The object of vision creates the eyeball first, which means that the object of vision is active in this before it is seen. God gives us eyes and then we see. He, being gracious, gives us eyes that function, that are alive. That is the first thing. Then the living eyeball blinks a couple times (repentance) and secondly it sees (faith). What does it see? The object out there, which in this case is Christ. This should not be difficult.
Let me explain what I think is going on here. “About time!” somebody cries. Dr. Clark has made a big point out of the uses of words like because and is. And I keep trying to agree with him, at least on this point. Our justifying faith is alive. God does not reward with justification because we have an alive faith. Okay? Amen.
But there are different uses of the word because. If a mother said to her son, “I am going to give you ice cream because you were a good boy today,” this is a merit system. He could have been otherwise, but he wasn’t, and so he got the ice cream. Some people want to go to heaven this way but they can’t.
But what about this? “I saw Christ in His glory because God gave me a faith that could see Him.” Now what? If someone thinks this means he was justified “on account of what a fine boy he was for having living faith,” then he deserves whatever the Reformed confetti-counters do to him. But if he simply means that had God given him any kind of faith other than the living faith that He did give, and that he was justified because he had been given that kind of faith (instead of the other kind), this is simply Reformed orthodoxy. This is the difference between necessity and merit. It is necessary for me to have living faith, for if I do not, I will be blind to Christ, the sole ground of my justification. But there is no merit in my faith that God uses as a reason for justifying me.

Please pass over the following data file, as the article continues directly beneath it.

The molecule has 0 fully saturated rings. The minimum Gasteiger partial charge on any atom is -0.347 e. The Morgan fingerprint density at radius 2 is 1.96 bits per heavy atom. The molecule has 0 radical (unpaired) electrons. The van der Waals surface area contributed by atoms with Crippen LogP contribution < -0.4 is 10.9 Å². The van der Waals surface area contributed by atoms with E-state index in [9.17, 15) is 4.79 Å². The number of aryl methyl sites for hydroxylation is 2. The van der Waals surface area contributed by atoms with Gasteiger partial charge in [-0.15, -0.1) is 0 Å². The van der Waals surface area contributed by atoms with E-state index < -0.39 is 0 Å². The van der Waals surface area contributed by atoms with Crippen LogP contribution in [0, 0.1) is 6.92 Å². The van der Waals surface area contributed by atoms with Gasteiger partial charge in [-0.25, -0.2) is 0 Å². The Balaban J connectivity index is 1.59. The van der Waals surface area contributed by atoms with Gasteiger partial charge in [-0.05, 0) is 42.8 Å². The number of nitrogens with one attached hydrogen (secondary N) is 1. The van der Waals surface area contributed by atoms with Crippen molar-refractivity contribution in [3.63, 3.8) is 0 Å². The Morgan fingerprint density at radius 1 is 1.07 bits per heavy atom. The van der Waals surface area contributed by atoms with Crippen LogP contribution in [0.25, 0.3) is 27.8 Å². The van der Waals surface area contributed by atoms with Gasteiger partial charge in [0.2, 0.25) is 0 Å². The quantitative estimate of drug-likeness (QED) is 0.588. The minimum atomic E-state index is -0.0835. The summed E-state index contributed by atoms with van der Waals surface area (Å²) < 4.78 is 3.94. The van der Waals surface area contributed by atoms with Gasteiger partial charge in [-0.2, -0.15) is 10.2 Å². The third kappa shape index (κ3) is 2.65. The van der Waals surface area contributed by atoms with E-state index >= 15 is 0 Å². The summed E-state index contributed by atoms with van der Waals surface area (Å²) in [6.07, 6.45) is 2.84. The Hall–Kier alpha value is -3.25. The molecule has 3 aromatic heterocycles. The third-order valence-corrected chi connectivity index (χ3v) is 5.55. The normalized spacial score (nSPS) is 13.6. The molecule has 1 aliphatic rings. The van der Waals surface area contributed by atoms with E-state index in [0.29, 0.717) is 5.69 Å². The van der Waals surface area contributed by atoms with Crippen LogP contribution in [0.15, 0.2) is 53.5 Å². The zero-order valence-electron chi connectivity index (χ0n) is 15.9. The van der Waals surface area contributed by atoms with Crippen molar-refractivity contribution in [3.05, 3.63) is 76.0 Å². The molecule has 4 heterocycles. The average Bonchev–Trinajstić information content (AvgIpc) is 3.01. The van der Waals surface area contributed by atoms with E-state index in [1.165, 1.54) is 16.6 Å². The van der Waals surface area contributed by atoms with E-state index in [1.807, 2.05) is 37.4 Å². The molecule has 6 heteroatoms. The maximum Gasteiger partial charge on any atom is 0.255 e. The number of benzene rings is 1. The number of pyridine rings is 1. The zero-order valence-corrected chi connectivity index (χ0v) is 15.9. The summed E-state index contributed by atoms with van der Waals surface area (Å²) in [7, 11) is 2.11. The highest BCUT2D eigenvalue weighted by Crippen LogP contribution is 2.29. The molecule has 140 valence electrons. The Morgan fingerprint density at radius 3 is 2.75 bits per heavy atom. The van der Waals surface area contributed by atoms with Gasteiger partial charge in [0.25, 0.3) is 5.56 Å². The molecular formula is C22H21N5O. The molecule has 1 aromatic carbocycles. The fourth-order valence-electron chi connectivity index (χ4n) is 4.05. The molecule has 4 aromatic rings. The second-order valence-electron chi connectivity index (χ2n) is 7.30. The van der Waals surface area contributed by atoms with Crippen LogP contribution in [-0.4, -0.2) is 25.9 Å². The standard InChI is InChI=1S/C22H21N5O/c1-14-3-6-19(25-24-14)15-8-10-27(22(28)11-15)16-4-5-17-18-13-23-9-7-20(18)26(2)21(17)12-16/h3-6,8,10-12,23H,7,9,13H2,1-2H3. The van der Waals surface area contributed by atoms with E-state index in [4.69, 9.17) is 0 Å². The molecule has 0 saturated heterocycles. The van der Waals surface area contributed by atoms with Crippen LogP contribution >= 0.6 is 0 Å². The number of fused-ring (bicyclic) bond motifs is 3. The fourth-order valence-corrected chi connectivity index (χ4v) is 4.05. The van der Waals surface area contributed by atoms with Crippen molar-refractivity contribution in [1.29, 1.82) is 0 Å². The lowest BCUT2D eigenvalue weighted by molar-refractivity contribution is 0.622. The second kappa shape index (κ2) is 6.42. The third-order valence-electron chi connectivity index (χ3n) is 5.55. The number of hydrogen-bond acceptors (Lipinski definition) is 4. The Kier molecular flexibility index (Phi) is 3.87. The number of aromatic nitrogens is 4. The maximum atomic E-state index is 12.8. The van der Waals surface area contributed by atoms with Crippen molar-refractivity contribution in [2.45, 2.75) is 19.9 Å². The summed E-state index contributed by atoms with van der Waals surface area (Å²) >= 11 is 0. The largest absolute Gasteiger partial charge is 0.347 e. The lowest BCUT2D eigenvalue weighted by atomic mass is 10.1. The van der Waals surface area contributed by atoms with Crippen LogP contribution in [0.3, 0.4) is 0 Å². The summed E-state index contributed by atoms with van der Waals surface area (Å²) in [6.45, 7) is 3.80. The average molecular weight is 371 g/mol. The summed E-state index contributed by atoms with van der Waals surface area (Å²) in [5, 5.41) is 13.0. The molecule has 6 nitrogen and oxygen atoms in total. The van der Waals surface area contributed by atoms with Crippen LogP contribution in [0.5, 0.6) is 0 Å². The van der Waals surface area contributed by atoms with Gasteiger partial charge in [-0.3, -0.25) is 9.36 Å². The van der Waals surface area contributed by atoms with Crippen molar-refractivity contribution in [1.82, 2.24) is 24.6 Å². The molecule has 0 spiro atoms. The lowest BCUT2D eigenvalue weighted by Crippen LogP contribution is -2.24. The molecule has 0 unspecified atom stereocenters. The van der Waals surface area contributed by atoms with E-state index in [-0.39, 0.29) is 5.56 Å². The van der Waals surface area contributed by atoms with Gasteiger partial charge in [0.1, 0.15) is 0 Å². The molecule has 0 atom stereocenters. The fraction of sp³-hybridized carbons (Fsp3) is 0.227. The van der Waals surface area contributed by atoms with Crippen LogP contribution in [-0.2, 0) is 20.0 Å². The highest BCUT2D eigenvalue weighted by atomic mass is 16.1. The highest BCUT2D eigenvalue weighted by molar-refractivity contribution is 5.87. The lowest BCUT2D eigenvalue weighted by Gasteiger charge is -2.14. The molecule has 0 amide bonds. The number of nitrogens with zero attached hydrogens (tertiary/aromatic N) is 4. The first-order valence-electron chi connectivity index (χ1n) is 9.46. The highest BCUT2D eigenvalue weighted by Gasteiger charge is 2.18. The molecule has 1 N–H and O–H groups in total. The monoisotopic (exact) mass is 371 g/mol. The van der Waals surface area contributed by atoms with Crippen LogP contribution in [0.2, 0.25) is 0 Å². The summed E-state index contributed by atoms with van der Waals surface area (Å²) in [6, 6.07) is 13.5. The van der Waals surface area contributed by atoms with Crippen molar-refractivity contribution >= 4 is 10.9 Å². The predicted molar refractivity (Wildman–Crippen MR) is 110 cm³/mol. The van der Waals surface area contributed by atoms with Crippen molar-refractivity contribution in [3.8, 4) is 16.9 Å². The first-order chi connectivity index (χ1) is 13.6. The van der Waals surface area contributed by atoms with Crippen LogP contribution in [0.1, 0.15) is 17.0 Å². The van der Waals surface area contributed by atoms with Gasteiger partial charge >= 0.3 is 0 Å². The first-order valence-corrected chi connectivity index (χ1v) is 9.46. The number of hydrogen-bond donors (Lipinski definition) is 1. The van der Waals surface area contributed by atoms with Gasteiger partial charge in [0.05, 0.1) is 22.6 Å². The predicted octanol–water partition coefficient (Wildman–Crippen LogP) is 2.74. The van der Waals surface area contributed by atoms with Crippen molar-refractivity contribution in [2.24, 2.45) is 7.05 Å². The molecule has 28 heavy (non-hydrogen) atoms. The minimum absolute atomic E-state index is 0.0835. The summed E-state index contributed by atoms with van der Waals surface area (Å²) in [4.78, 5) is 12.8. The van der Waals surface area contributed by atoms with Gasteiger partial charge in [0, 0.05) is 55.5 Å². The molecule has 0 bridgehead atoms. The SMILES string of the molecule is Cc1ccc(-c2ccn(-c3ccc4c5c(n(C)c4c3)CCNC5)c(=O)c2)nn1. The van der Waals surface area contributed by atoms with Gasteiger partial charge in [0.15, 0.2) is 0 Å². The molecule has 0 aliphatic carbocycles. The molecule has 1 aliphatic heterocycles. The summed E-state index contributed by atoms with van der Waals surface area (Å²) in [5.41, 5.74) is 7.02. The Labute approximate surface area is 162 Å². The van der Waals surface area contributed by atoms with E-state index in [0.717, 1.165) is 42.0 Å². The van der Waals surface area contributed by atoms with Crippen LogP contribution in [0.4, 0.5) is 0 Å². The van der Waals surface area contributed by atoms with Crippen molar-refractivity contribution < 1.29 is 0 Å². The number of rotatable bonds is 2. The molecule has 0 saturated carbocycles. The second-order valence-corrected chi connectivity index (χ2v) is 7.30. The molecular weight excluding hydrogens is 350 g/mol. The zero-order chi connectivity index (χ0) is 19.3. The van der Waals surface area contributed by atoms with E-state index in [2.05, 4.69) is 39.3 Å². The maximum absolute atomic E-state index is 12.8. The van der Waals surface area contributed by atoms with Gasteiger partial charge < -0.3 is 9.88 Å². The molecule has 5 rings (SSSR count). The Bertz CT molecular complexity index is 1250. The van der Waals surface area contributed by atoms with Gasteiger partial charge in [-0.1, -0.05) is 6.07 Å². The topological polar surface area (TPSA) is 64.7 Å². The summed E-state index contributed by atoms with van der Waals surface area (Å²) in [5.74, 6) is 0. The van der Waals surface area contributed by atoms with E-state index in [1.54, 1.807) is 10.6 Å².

Now notice how thinly Dr. Clark has to slice it here. He admits that faith partakes of the quality of its source when we are talking about sanctification, but he says that to admit that faith partakes of the quality of its source in justification amounts to a denial of the Reformation. But this is like saying that the eyeball is dead and blind when it looks to Christ in justification but mysteriously alive again when it looks to Christ in sanctification. This makes no sense; it is all the same faith. The faith that is the instrument of justification is also the faith that is the instrument of sanctification. I don’t get one kind of disposable faith in order to justified, and then a replacement faith in order to be progressively sanctified. The entire Christian life, soup to nuts, is from faith to faith (Rom. 1:17). The just shall live by faith. But Dr. Clark is insisting that justifying faith has to be considered as ontologically distinct from sanctifying faith. For if you say that it partakes of the nature of its source (while justification is occuring), then you have denied the Reformation. This means that faith at the moment of justification, according to Dr. Clark (if he were consistent), has to be unholy, blind, and dead. For if it were holy, it would be partaking of the holiness of the new heart which produced it.
One other thing. To say that all our sanctity is “evidence only” has a serious problem with the traditional Reformed ordo. What does this do with definitive sanctification? When a man is given the new heart that produces a holy repentance and an (unholy? Dr. Clark?) faith, this happens when he is in an unjustified state. But somewhere in there, love and repentance and holiness are going on, and they are not proceeding from the man’s justification, which according to the traditional ordo, has not happened yet. So all post-justification acts of love are “evidence only” and nothing else. But what are the pre-justification stirrings of love? You can’t deny their existence without denying the reality of regeneration. The new heart hates sin and loves God. That love is not meritorious, and God does not reward it when He justifies a man. But it is sure enough there.